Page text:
WRF, LA County Public Works Win ASCE Sustainability Project Award

Nov. 10, 2014
Project 4470 validates the efficiency of biological denitrification in groundwater recovery

The Metropolitan Los Angeles Branch of the American Society of Civil Engineers (ASCE) recognized the Water Research Foundation (WRF) and Los Angeles County Public Works—Waterworks (LACPW) as recipients of the 2014 Outstanding Sustainability Project of the Year award. The award was presented at a ceremony held Nov. 1, 2014 in Los Angeles and recognizes projects that advance the field of civil engineering and provide an exemplary display of ASCE values.

The winning project, Minimizing Waste Backwash Water From a Biological Denitrification Treatment System (#4470), was jointly funded by WRF and LACPW. The projects focuses on measuring the effectiveness of biological denitrification (BDN) for removing potential co-contaminants from groundwater, specifically hexavalent chromium (Cr(VI)), and exploring the viability of recovering waste backwash water through a BDN treatment system.

“We are honored by this award and want to thank ASCE for the recognition, and also LA County Public Works and our research partners at Water Quality & Treatment Solutions Inc. for collaborating with us on such an important project,” said Rob Renner, executive director of WRF. “We are focused on funding research that delivers valuable insights and information to the water community and this work in exploring BDN is just another wonderful example of what these types of projects can uncover.”

WRF and LACPW collaborated to examine BDN further in anticipation of a California Department of Public Health (CDPH) maximum contaminant level (MCL) for Cr(VI). Earlier this year, CDPH approved a new Cr(VI) MCL of 0.010 mg/L.

Bench-scale testing was first performed to assess the prevalence of indigenous denitrifying bacteria in the groundwater supply of select areas. This step was followed by pilot testing, which was conducted at County well 37-01 in Acton, California due to the well’s historically consistent nitrate levels averaging roughly 8.5 mg/L.

The study found that BDN is in fact effective in removing Cr(VI) from groundwater sources. After two weeks of operation, the BDN process met the study’s water quality goals for nitrate and nitrite at its full hydraulic capacity. Additionally, BDN and media filtration processes were successfully operated with washwater recovery throughout the pilot study, resulting in water recoveries exceeding 99%.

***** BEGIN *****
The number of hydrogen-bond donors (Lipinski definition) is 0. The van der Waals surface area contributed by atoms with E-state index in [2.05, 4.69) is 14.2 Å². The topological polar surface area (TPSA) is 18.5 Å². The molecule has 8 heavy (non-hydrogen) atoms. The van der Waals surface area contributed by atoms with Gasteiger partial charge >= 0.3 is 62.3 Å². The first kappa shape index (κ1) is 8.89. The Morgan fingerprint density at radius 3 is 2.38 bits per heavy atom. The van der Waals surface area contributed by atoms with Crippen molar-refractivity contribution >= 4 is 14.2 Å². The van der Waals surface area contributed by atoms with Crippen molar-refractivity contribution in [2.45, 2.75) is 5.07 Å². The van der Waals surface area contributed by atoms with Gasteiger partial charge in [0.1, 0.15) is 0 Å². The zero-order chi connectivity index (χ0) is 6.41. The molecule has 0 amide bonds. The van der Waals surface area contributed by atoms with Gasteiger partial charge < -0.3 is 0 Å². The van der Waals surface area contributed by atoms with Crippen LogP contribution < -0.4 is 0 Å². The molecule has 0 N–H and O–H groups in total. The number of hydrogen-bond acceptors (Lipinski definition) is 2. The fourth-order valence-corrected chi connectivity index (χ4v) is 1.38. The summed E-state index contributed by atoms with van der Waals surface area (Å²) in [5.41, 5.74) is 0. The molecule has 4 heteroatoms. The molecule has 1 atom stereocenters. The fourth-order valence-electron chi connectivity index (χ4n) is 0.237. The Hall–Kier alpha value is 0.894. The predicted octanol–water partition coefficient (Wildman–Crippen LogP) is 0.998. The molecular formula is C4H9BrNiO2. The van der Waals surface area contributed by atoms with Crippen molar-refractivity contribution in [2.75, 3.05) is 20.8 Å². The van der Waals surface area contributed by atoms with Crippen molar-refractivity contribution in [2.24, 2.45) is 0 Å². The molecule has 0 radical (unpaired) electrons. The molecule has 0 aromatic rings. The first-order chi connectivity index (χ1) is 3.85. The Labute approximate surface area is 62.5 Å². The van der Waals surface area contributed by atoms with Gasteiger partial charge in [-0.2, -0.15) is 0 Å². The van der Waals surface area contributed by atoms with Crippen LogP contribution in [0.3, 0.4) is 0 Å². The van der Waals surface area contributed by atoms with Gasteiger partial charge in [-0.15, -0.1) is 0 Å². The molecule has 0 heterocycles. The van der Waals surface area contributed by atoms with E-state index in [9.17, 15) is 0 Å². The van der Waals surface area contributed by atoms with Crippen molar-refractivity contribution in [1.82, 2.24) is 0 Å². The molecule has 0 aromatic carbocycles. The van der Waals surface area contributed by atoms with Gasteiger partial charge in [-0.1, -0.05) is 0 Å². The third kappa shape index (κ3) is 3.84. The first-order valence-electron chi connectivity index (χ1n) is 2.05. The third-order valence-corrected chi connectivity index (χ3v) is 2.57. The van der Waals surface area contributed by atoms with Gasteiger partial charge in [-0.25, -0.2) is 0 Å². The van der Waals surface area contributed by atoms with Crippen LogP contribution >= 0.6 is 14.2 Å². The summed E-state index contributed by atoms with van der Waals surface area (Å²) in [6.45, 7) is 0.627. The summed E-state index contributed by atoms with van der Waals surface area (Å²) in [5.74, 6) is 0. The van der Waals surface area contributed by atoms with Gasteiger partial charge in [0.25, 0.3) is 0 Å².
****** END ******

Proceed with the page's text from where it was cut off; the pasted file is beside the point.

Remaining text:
The findings of Project #4470 increase the water sector’s knowledge about the use of BDN for groundwater treatment. The results not only validate the technology’s efficiency, reliability and robustness, but show that the BDN treatment process provides effective removal of Cr(VI) when present as a co-contaminant. In light of the new California MCL of 0.010 mg/L for Cr(VI), the demonstration of another effective Cr(VI) treatment technology, in addition to ion exchange and the typical reduction/coagulation/filtration treatment, is an important step forward for drinking water providers with groundwater supplies in which both nitrate and Cr(VI) are present.

“Water resource agencies throughout Southern California have invested heavily in local water supply infrastructure and stormwater capture facilities to increase use of the region’s groundwater resources,” said Gail Farber, LA County Public Works director. “This study opens the door to even more possibilities for increasing the reliability of the region’s water portfolio.”

The study was led by Water Quality & Treatment Solutions Inc., located in Los Angeles. The principal investigators for this project were Issam Najm, Nancy Patania Brown, Brian Gallagher, Eric Seo and Karl Gramith.

Source: Water Research Foundation

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